72 I. 1
Being and Time

analytic raises the ontological question of the Being of the "sum". Not until the nature of this Being has been determined can we grasp the kind of Being which belongs to cogitationes.

At the same time it is of course misleading to exemplify the aim of our analytic historiologically in this way. One of our first tasks will be to prove that if we posit an "I" or subject as that which is proximally given, we shall completely miss the phenomenal content [Bestand] of Dasein. Ontologically, every idea of a 'subject'—unless refined by a previous ontological determination of its basic character—still posits the subjectum (ὑποκείμενον) along with it, no matter how vigorous one's ontical protestations against the 'soul substance' or the 'reification of consciousness'. The Thinghood itself which such reification implies must have its ontological origin demonstrated if we are to be in a position to ask what we are to understand positively when we think of the unreified Being of the subject, the soul, the consciousness, the spirit, the person. All these terms refer to definite phenomenal domains which can be 'given form' ["ausformbare"]: but they are never used without a notable failure to see the need for inquiring about the Being of the entities thus designated. So we are not being terminologically arbitrary when we avoid these terms—or such expressions as 'life' and 'man'—in designating those entities which we are ourselves.

On the other hand, if we understand it rightly, in any serious and scientifically-minded 'philosophy of life' (this expression says about as much as "the botany of plants") there lies an unexpressed tendency towards an understanding of Dasein's Being. What is conspicuous in such a philosophy (and here it is d􀈥fective in principle) is that here 'life' itself as a kind of Being does not become ontologically a problem.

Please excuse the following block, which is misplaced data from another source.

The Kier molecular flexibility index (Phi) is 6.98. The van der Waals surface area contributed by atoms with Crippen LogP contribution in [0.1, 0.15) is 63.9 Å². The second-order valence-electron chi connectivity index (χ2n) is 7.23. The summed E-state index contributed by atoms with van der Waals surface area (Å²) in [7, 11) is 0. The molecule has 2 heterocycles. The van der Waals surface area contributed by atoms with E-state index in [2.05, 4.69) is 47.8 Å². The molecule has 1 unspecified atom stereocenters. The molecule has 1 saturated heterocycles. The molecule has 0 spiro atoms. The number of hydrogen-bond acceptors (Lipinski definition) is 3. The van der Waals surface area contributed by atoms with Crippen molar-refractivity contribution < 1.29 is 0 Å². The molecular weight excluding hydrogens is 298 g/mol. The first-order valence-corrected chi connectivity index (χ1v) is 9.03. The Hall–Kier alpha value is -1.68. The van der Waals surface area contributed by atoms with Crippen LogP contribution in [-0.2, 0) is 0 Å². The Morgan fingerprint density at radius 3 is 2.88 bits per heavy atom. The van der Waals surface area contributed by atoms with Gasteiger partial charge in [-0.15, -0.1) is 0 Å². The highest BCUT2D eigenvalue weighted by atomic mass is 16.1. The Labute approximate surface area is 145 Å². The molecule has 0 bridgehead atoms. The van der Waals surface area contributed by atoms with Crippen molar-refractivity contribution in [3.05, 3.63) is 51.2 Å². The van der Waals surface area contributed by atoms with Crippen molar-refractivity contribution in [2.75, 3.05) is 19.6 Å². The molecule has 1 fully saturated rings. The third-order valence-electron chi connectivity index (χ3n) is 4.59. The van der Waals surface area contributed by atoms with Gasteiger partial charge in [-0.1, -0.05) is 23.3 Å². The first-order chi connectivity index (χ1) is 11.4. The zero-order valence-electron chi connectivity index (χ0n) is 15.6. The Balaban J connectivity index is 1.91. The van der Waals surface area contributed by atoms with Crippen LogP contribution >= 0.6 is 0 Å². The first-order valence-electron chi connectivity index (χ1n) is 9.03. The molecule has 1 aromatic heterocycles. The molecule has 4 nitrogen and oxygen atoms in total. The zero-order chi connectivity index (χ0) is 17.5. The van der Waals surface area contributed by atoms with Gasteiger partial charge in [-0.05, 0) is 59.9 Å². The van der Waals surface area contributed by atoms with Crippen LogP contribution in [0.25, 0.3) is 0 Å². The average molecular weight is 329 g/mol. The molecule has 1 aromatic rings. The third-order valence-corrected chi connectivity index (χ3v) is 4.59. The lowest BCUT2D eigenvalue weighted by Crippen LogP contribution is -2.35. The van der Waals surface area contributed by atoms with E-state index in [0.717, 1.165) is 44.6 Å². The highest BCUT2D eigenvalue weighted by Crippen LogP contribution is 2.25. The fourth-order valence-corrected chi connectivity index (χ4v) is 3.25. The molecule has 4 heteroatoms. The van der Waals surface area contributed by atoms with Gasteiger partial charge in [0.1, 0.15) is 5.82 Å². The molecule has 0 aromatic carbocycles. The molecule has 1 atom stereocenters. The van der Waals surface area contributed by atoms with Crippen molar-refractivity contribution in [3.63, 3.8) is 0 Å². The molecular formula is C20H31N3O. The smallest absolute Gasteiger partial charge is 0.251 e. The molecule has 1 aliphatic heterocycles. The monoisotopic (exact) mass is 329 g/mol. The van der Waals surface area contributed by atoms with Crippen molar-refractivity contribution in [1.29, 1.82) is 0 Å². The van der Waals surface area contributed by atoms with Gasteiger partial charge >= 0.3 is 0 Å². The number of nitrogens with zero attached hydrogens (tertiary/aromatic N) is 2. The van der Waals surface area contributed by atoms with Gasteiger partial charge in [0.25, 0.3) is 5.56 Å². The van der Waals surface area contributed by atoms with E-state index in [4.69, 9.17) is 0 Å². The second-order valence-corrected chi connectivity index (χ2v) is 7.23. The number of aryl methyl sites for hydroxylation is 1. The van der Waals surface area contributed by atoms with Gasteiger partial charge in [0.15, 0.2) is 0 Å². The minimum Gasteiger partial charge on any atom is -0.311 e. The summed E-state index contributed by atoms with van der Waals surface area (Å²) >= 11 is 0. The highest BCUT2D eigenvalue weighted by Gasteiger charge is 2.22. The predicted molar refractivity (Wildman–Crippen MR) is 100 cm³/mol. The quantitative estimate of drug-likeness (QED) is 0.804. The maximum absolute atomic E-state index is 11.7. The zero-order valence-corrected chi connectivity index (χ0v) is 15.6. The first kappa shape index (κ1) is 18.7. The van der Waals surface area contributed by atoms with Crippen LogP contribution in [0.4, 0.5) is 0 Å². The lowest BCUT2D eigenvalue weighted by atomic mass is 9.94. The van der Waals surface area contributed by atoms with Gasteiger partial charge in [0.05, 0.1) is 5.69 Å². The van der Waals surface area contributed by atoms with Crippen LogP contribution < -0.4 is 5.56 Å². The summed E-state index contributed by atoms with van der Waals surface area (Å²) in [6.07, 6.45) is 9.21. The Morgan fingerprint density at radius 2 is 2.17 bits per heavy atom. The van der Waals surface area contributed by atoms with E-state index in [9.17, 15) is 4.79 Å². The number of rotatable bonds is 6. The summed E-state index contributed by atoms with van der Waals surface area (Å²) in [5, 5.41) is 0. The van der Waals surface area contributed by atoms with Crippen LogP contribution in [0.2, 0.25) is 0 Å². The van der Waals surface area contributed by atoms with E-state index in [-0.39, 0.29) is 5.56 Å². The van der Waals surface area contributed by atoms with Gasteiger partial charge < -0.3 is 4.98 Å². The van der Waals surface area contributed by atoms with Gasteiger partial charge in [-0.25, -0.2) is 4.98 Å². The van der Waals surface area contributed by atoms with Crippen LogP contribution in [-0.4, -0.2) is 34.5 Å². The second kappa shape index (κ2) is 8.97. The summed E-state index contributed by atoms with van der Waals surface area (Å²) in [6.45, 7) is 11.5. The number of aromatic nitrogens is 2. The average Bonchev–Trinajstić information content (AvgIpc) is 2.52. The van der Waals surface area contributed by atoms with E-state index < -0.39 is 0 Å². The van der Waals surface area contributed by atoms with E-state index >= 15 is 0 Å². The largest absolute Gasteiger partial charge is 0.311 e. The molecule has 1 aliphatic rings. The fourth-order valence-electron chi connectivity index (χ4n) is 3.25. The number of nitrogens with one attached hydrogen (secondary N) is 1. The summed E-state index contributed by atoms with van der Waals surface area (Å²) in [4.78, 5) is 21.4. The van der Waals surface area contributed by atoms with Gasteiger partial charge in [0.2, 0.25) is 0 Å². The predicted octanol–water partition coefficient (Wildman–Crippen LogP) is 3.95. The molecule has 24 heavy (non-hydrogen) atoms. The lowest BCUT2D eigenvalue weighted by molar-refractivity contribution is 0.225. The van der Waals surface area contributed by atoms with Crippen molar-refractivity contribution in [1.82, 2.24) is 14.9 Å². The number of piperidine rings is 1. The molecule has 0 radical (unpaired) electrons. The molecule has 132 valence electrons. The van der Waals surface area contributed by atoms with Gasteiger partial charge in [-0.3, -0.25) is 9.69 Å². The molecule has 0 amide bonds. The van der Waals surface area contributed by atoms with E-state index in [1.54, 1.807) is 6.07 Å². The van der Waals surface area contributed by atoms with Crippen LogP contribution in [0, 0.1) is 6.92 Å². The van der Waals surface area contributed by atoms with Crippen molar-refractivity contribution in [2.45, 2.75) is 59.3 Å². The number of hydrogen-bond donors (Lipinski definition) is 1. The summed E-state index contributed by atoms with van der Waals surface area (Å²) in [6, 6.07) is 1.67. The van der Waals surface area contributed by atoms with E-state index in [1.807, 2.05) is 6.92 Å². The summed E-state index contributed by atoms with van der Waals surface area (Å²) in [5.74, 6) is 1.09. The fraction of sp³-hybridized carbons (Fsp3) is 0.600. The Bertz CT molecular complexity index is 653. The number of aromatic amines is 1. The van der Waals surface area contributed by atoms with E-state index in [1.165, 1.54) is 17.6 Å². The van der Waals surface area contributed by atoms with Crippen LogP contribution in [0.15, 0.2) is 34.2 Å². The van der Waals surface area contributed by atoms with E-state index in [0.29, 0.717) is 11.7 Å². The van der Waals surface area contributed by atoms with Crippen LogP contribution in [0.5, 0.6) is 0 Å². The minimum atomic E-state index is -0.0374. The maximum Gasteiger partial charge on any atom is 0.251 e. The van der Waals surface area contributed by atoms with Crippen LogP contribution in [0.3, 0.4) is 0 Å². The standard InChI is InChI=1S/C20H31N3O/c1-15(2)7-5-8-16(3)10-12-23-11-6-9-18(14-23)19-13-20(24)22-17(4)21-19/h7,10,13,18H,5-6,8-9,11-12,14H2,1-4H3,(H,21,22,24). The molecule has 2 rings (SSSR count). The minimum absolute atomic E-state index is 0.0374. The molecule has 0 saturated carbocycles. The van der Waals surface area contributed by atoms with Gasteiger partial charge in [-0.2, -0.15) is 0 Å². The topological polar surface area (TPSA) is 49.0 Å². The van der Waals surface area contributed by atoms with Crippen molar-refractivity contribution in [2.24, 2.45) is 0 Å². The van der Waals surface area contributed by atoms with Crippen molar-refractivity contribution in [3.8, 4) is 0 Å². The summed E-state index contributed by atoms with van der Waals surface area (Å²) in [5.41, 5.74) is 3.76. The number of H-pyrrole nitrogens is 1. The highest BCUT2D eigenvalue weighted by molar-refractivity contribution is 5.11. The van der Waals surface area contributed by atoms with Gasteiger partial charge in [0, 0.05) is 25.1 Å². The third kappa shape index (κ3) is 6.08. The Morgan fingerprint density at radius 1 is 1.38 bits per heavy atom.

The researches of Wilhelm Dilthey were stimulated by the perennial question of 'life'. Starting from 'life' itself as a whole, he tried to understand its 'Experiences'1 in their structural and developmental inter-connections. His 'geisteswissenschoftliche Psychologic' is one which no longer seeks to be oriented towards psychical elements and atoms or to piece the life of the soul together, but aims rather at 'Gestalten' and 'life as a whole'. Its philosophical relevance, however, is not to be sought here, but rather in the fact that in all this he was, above all, on his way towards the question [47] of 'life'. To be sure, we can also see here very plainly how limited were both his problematic and the set of concepts with which it had to be put into words.

1 'Die "Erlebnisse" dieses "Lebens" ...' The connection between 'Leben' ('life') and 'Erlebnisse' ('Experiences') is lost in translation. An 'Erlebnis' is not just any 'experience' ('Erfahrung'), but one which we feel deeply and 'live through'. We shall translate 'Erlebnis' and 'erleben' by 'Experience' with a capital 'E', reserving 'experience' for 'Erfahrung' and 'erfahren'.